• Budget for next year, with realistic cost estimates for labor, materials and all overheads.
  • Clean the appearance of your equipment. Make special efforts to enhance your company image, equipment, apparel, signage, literature, lastly the overall customer service experience. It will certainly give you a leg up on your competition.

Contractors can take advantage of slow time and season shut downs by performing equipment maintenance.

“Of course, standard winter maintenance should occur, but with extended periods of down time it is a great time to take care of those neglected items that are often overlooked or just ‘lived with,’” Mixell said. “Look at things like wiring and lights, axles, brakes, batteries and switches that could be in poor condition or rigged up in a hurry and never properly fixed. Worn or leaking ball valves are often overlooked, until they completely fail just like pump and cylinder seals. Hydraulic systems should be flushed and suspect hoses replaced. Engines should be overhauled with new plugs and filters. Down time can be used to fixed temporary taped wire splices or replace damaged wires. Axles and hubs should be greased and brake shoes replaced. After the past year, everyone should be starting their season with a machine that looks and works like new.”

Werner stated that key maintenance activities the sealcoating contractor will want to conduct during the winter shutdown should include:

  • Cleaning the tank from any built-up dried sealer, and clean the mixing paddles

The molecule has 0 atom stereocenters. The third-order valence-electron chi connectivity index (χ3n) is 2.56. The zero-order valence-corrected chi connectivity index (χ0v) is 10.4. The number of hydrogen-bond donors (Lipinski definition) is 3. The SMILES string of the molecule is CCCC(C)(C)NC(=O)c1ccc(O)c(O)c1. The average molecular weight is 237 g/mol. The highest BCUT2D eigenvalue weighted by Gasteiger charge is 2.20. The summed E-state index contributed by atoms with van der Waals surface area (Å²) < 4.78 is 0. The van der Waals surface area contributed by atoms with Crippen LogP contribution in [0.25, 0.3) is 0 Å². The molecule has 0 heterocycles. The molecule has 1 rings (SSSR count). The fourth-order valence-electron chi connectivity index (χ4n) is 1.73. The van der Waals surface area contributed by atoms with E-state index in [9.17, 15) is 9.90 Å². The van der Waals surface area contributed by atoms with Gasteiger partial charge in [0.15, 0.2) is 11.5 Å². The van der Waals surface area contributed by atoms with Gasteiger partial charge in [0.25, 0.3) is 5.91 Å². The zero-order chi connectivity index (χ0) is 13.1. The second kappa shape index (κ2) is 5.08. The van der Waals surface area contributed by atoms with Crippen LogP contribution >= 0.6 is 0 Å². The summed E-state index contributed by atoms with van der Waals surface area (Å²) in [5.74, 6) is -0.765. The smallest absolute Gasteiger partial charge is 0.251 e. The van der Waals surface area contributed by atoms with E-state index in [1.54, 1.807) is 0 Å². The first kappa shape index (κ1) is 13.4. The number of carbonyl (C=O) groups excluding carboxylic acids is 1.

• Clean the melters
  • Grease your mixer/agitator chain and bearing
  • Drain all your air tanks and lines
  • Check your connections, valves, gaskets and tips
  • Check that all hoses are free from leftover material, check for leaks and proper fit

Additionally, Werner stated, “Making sure your equipment is in the proper working order is imperative for the start of your next season. No contractor wants to show up to their first sealcoating job of the season and be delayed due to not having taken advantage of the shutdown to repair any equipment.

“It is also a good time to talk to your material supplier about any new or improved sealer, crack filler or any other material you may need. Many producers work during the shutdown to improve their exiting formula as well as to develop new products. And, depending on your volume, consider a bulk sealer rank, which many sealer producers will supply at no charge. The bulk tank could eliminate time and money spent going back and forth to your supplier’s location.”

Additional key maintenance activities the sealcoating contractor should conduct during the winter shutdown should include removing and rebuilding the sealcoating pumps.

“All the piping should be cleaned out on the tanks as well as the tanks need to be chipped out and all the debris cleaned out of them,” Hemsink said. “The same should go for crack kettles. Although you can’t get them quite as clean as the sealcoat tanks, they should be chipped out and pumps should be either replaced or maintained. All small equipment and compressors should be fully serviced as well.”